Health Systems Innovations Network, a consulting group, went ahead and estimated the full cost of a bill that included the subsidies and Medicaid expansion, and reduced the number of uninsured by 99 percent. With these assumptions, they estimated (pdf) the cost at a staggering $4 trillion over 10 years, resulting in the shift of 79 million Americans to government-run health care. The report does not include possible tax increases or spending offsets, but notes that, “this would be a challenging proposal to finance with budget neutrality.”
And now the Democrats are getting a bit worried and have given the folks with common sense an opening to fight back:
The Senate Finance Committee is delaying its first public drafting session on major health care legislation until after the July Fourth recess, a lengthy setback but one that even Democrats say is critically needed to let them work on reducing the costs of the bill.
The Finance Committee’s bill is believed to have the best chance of bipartisan support. The drafting session had been scheduled for Tuesday. But new cost estimates by the Congressional Budget Office on health care proposals came in much more expensive than expected, emboldening critics and alarming Democrats.
Congressional Democrats and the White House are scrambling to regain their footing after a series of setbacks has stalled political momentum to reform the nation’s healthcare system.~~~
The Senate Health, Education, Labor and Pensions (HELP) Committee postponed the markup of its healthcare reform bill by one day, to Wednesday. On the eve of that markup, the powerful U.S. Chamber of Commerce publicly ripped the bill.
Senate Finance Committee Chairman Max Baucus (D-Mont.) initially planned to release his bill Wednesday, but he has pushed back his timetable because of cost estimate concerns.
“Will we have something out tomorrow? Not sure,” Baucus said Tuesday. “Thursday or probably Friday,” he added.
Perhaps more importantly, the unity that Democrats touted earlier this year has cracked. As conservatives lambaste Democrats, liberal healthcare groups are not rushing to their defense because so many questions about the legislation have not been answered.
Of course with the MSM still behaving like Obama’s own mouthpiece it will be difficult, but not impossible, to stop the idiocy:
ABC is refusing paid ads for its health care program at the White House. Thus they’re refusing even a paid-for alternative viewpoint.
We requested the rates to buy a 60 second network spot immediately preceding the broadcast of the Town Hall meeting. We would have produced a spot specifically for this program.
Here is statement from Rick Scott, chairman of Conservatives for Patients Rights.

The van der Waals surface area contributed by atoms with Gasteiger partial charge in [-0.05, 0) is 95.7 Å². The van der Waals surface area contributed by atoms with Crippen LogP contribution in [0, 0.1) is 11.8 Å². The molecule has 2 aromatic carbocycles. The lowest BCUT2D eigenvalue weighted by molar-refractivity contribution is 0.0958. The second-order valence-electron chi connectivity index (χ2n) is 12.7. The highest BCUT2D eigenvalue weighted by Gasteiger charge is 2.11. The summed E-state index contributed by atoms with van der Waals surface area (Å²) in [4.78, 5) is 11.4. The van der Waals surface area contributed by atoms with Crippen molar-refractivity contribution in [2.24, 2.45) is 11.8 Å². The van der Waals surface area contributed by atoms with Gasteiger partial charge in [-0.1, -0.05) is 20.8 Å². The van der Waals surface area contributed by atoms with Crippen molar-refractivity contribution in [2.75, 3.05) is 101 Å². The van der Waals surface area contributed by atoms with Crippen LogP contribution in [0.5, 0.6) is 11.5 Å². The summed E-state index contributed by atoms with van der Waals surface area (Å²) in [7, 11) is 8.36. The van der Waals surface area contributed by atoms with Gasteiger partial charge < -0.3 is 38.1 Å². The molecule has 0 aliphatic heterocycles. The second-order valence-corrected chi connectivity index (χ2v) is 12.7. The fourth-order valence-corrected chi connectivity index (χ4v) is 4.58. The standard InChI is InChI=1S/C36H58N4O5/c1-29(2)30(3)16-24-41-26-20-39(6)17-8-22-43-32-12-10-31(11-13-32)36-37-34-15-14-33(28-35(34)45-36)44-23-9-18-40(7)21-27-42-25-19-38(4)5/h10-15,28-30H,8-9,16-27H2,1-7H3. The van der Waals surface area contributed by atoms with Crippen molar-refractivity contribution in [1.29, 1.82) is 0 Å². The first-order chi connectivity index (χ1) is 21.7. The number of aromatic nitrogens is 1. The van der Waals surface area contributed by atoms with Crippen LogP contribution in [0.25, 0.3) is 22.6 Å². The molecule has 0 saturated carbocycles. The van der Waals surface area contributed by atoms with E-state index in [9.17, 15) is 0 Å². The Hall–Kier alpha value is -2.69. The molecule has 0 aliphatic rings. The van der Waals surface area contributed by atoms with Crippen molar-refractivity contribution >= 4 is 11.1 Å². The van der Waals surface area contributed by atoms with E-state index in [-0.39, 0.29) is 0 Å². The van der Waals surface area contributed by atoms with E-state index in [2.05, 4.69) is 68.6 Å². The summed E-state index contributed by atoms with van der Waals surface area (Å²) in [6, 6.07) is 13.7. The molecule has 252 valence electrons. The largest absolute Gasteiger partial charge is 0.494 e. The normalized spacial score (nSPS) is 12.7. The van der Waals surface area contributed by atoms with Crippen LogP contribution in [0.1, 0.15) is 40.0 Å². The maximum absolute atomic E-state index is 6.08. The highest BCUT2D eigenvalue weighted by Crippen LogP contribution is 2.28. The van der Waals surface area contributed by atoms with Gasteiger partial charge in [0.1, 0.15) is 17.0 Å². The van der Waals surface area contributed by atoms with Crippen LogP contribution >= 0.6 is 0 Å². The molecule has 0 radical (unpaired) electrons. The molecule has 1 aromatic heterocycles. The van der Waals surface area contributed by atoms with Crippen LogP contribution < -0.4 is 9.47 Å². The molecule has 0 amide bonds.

“It is unfortunate – and unusual – that ABC is refusing to accept paid advertising that would present an alternative viewpoint for the White House health care event. Health care is an issue that touches every American and all potential pieces of legislation have carried a pricetag in excess of $1 trillion of taxpayers’ money. The American people deserve a healthy, robust debate on this issue and ABC’s decision – as of now – to exclude even paid advertisements that present an alternative view does a disservice to the public. Our organization is more than willing to purchase ad time on ABC to present an alternative viewpoint and our hope is that ABC will reconsider having such viewpoints be part of this crucial debate for the American people. We were surprised to hear that paid advertisements would not be accepted when we inquired and we would certainly be open to purchasing time if ABC would reconsider.”
And as Ed Morrissey notes, the Obama camp is actually helping to kill this crap:
Meanwhile, the Administration hasn’t been completely absent from the work on the bill — but their contribution may hurt more than it helps. HHS Secretary Kathleen Sebelius tried explaining that a public plan would help competition, but obviously doesn’t understand markets or competition:
In an interview with The Associated Press, Sebelius said that President Barack Obama does not want to drive health insurers out of business, but make them more competitive by offering working families and small businesses the option of a public plan without the high overhead costs of marketing, administration and profits.
“I think there is a lot of understanding that the private market has really failed to provide affordable coverage to Americans,” Sebelius said. The industry has had “a lot of opportunities” to get rid of coverage restrictions and other unpopular policies, Sebelius said, and really “hasn’t served Americans very well.”
Sebelius apparently doesn’t understand that markets provide competition, and government stifles it. This clueless statement assumes that the “private market” is a single entity rather than a series of competitors working in a government-regulated market, competing for customers. If competition exists between the government and the “private market” as a monolithic entity, the government will prevail — which is exactly the argument Obama’s critics have made in casting the public option as a Trojan horse for single-payer nationalization. This statement couldn’t be more idiotic if Joe Biden had said it.
Hell, it wasn’t just a month and a half ago that a Obama Democrat admitted ObamaCare will kill private insurance: